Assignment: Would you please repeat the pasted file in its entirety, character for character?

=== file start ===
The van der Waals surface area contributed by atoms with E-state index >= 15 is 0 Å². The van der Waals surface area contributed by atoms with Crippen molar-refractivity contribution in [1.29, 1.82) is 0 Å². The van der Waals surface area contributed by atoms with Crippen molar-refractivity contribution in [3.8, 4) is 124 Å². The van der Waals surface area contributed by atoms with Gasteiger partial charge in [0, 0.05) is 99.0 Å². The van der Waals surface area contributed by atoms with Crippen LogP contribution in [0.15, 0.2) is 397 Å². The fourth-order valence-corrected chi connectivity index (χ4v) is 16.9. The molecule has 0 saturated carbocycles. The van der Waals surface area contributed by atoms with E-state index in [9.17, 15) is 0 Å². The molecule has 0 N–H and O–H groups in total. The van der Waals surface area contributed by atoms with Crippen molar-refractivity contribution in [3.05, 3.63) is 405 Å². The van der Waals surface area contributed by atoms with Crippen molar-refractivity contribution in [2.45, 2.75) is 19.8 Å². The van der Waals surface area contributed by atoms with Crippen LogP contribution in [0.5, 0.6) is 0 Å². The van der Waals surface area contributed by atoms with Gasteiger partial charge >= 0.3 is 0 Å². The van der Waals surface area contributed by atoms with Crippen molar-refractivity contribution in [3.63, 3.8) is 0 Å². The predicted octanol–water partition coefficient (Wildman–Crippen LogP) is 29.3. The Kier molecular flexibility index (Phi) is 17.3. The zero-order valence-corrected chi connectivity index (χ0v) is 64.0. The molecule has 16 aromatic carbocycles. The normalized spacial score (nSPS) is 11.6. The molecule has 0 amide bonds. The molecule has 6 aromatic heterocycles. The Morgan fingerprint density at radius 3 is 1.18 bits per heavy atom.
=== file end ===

The van der Waals surface area contributed by atoms with E-state index >= 15 is 0 Å². The van der Waals surface area contributed by atoms with Crippen molar-refractivity contribution in [1.29, 1.82) is 0 Å². The van der Waals surface area contributed by atoms with Crippen molar-refractivity contribution in [3.8, 4) is 124 Å². The van der Waals surface area contributed by atoms with Gasteiger partial charge in [0, 0.05) is 99.0 Å². The van der Waals surface area contributed by atoms with Crippen LogP contribution in [0.15, 0.2) is 397 Å². The fourth-order valence-corrected chi connectivity index (χ4v) is 16.9. The molecule has 0 saturated carbocycles. The van der Waals surface area contributed by atoms with E-state index in [9.17, 15) is 0 Å². The molecule has 0 N–H and O–H groups in total. The van der Waals surface area contributed by atoms with Crippen molar-refractivity contribution in [3.05, 3.63) is 405 Å². The van der Waals surface area contributed by atoms with Crippen molar-refractivity contribution in [2.45, 2.75) is 19.8 Å². The van der Waals surface area contributed by atoms with Crippen LogP contribution in [0.5, 0.6) is 0 Å². The van der Waals surface area contributed by atoms with Gasteiger partial charge >= 0.3 is 0 Å². The van der Waals surface area contributed by atoms with Crippen molar-refractivity contribution in [3.63, 3.8) is 0 Å². The predicted octanol–water partition coefficient (Wildman–Crippen LogP) is 29.3. The Kier molecular flexibility index (Phi) is 17.3. The zero-order valence-corrected chi connectivity index (χ0v) is 64.0. The molecule has 16 aromatic carbocycles. The normalized spacial score (nSPS) is 11.6. The molecule has 0 amide bonds. The molecule has 6 aromatic heterocycles. The Morgan fingerprint density at radius 3 is 1.18 bits per heavy atom.